Good clients, who pay construction companies fairly and on time, who have recurring work, and are well organised, are like gold to construction companies and should be nurtured and looked after. I’ve done many multi-million dollar projects for the same customers, and in some cases projects have gone from a first phase to a second one and even onto a fifth phase. Many of these projects have been negotiated with the client avoiding the uncertainty of having to tender on the open market. When they were tendered we were sometimes awarded the project even though we didn’t have the lowest price.
So how do you keep a good client?
Of course you cannot keep competitors away from a client by price alone. There will always be someone who is prepared to undercut prices to get an opportunity to work for a good client. The only way to keep competitors out is by:
1. developing a relationship with the client
2. delivering a quality product, on time and without incident
3. being fair and honest with the client
4. acknowledging mistakes and rectifying the problems as soon as possible
5. managing the client’s expectations
6. not over-promising and under-delivering – if anything under-promise and over-deliver
7. senior management from the construction company being seen by the client on the project
8. project staff (in particular the contractor’s project manager) understanding the importance of building the relationship
This shouldn’t stop you from submitting construction claims and variations when you are entitled to do so. But, do ensure these are fair and that they are discussed with the client and that, where possible, you have assisted and forewarned the client to try and prevent the variation from occurring. In many cases, despite submitting and being paid large variation claims I have maintained good relationships with these client and have gone on to do further projects with them.
If a competitor’s price is cheaper than yours, explain to the client why your bid is more expensive. Remind your client of your past successes and achievements on their projects. Negotiate with the client, but don’t undertake a project at a price that will lose money.
Naturally, when a construction company does repeated work for a client there’s a danger they’ll become complacent and arrogant, and start to charge inflated prices for work. When a client discovers they’ve been taken advantage of they can be quite unforgiving.
Don't depend on only one client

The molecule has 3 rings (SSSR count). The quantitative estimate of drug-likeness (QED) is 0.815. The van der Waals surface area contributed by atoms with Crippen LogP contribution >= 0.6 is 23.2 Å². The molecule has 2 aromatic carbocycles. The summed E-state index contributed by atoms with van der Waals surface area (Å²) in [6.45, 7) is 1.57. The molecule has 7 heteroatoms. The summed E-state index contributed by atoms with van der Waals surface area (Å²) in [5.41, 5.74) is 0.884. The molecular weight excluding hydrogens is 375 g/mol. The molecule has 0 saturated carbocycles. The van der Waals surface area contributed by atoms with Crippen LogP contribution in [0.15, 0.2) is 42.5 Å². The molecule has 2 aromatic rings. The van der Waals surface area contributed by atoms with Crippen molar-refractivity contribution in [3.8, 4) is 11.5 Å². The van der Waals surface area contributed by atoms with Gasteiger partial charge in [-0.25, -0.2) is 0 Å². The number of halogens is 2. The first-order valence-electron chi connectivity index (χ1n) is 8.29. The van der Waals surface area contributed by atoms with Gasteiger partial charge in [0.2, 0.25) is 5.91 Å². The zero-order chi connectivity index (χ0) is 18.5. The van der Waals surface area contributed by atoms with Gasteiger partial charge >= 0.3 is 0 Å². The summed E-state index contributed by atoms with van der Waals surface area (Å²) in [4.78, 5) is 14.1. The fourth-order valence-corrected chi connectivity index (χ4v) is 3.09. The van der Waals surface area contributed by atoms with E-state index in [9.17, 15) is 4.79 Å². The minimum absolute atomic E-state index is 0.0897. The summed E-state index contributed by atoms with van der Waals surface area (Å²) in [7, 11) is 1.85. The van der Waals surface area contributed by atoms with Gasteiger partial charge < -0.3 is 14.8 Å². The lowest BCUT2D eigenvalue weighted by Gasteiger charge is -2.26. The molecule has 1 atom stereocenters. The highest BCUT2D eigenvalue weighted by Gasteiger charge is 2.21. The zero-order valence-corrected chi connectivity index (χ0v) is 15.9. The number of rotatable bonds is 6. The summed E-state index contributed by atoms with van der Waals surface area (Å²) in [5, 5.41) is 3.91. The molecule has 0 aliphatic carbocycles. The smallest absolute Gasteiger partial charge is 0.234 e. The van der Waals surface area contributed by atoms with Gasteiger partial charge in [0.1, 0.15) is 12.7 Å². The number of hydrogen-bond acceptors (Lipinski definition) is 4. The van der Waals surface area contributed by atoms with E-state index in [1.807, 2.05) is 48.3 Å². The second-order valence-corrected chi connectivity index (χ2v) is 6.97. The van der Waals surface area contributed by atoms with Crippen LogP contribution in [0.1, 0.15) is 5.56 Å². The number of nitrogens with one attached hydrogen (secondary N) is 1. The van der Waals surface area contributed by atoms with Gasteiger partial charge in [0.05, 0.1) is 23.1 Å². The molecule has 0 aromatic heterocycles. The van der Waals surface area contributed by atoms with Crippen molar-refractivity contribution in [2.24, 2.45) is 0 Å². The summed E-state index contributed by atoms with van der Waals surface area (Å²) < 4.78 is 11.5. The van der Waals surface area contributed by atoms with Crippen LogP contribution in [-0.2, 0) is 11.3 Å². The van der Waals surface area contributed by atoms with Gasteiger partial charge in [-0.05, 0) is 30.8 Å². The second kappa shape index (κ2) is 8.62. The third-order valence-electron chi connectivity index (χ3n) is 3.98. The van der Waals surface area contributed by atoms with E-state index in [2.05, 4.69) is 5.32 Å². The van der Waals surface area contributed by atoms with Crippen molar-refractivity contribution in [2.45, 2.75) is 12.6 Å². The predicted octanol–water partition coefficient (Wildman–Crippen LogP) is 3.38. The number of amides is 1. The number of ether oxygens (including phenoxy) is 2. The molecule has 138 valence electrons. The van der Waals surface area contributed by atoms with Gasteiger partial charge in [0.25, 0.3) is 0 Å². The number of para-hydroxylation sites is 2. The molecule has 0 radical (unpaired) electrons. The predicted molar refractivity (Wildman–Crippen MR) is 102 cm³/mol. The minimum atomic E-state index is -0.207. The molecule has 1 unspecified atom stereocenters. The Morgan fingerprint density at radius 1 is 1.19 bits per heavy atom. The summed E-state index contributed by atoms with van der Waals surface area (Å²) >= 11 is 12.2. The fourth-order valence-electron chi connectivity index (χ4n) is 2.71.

Don’t become overly dependent on one client. Unfortunately clients also go through phases of spending and other times when they cut back on expenditure. Contractors who are largely dependent on work from one client can quickly run out of work when that client stops spending.
Stay in contact
When work finally runs out with a particular client due to another contractor winning the work, or the client not having further construction projects, stay in contact with them. This may entail a phone call every six months and as a minimum a greeting card at the end of the year. No matter how good the relationship was with the client you cannot depend on them remembering your company in a year’s time and inviting the company to tender for their next project. Regrettably clients have fairly short memories (except when it comes to remembering poor performance), so it’s essential to keep reminding them of the past relationship.
(Paul Netscher is the author of the acclaimed books ‘Successful Construction Project Management: The Practical Guide’ and ‘Building a Successful Construction Company: The Practical Guide’. Get your copies from Amazon or other retail outlets, in your choice of paperback or eBook. This article is an extract from ‘Building a Successful Construction Company’)
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The opinions expressed in the attached articles are those of the writer. It should be noted that projects are varied and different laws and restrictions apply which depend on the location of the contractor and the project. It's important that the reader uses the supplied information taking cognisance of their particular circumstances. The writer assumes no responsibility or liability for any loss of any kind arising from the reader using the information or advice contained herein.
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